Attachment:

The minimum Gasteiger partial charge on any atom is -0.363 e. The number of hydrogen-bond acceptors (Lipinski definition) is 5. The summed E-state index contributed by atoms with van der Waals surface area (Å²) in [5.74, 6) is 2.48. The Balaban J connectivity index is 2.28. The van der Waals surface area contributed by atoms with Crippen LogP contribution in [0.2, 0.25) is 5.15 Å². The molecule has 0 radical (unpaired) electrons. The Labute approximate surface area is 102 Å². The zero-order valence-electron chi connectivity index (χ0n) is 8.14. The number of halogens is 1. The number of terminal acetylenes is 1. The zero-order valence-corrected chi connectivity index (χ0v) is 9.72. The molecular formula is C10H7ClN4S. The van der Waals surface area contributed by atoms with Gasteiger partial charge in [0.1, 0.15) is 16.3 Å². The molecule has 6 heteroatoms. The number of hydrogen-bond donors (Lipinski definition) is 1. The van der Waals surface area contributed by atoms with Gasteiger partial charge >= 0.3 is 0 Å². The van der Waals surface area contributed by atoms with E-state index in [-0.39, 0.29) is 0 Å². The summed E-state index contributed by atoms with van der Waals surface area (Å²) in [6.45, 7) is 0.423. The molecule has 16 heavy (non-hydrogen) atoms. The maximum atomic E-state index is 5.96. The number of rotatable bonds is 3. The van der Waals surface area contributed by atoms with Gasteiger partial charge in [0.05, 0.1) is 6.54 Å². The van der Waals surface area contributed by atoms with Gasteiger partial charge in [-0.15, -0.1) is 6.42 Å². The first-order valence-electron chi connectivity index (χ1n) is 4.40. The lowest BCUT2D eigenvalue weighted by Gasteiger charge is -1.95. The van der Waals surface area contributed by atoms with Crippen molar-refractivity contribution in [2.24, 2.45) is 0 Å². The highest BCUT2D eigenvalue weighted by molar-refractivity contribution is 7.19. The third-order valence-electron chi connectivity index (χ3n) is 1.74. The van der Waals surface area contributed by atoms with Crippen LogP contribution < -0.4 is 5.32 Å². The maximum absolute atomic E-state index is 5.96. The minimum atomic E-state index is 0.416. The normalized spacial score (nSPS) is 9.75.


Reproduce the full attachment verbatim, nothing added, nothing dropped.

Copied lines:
The minimum Gasteiger partial charge on any atom is -0.363 e. The number of hydrogen-bond acceptors (Lipinski definition) is 5. The summed E-state index contributed by atoms with van der Waals surface area (Å²) in [5.74, 6) is 2.48. The Balaban J connectivity index is 2.28. The van der Waals surface area contributed by atoms with Crippen LogP contribution in [0.2, 0.25) is 5.15 Å². The molecule has 0 radical (unpaired) electrons. The Labute approximate surface area is 102 Å². The zero-order valence-electron chi connectivity index (χ0n) is 8.14. The number of halogens is 1. The number of terminal acetylenes is 1. The zero-order valence-corrected chi connectivity index (χ0v) is 9.72. The molecular formula is C10H7ClN4S. The van der Waals surface area contributed by atoms with Gasteiger partial charge in [0.1, 0.15) is 16.3 Å². The molecule has 6 heteroatoms. The number of hydrogen-bond donors (Lipinski definition) is 1. The van der Waals surface area contributed by atoms with Gasteiger partial charge >= 0.3 is 0 Å². The van der Waals surface area contributed by atoms with E-state index in [-0.39, 0.29) is 0 Å². The summed E-state index contributed by atoms with van der Waals surface area (Å²) in [6.45, 7) is 0.423. The molecule has 16 heavy (non-hydrogen) atoms. The maximum atomic E-state index is 5.96. The number of rotatable bonds is 3. The van der Waals surface area contributed by atoms with Gasteiger partial charge in [0.05, 0.1) is 6.54 Å². The van der Waals surface area contributed by atoms with Gasteiger partial charge in [-0.15, -0.1) is 6.42 Å². The first-order valence-electron chi connectivity index (χ1n) is 4.40. The lowest BCUT2D eigenvalue weighted by Gasteiger charge is -1.95. The van der Waals surface area contributed by atoms with Crippen molar-refractivity contribution in [2.24, 2.45) is 0 Å². The highest BCUT2D eigenvalue weighted by molar-refractivity contribution is 7.19. The third-order valence-electron chi connectivity index (χ3n) is 1.74. The van der Waals surface area contributed by atoms with Crippen LogP contribution < -0.4 is 5.32 Å². The maximum absolute atomic E-state index is 5.96. The minimum atomic E-state index is 0.416. The normalized spacial score (nSPS) is 9.75.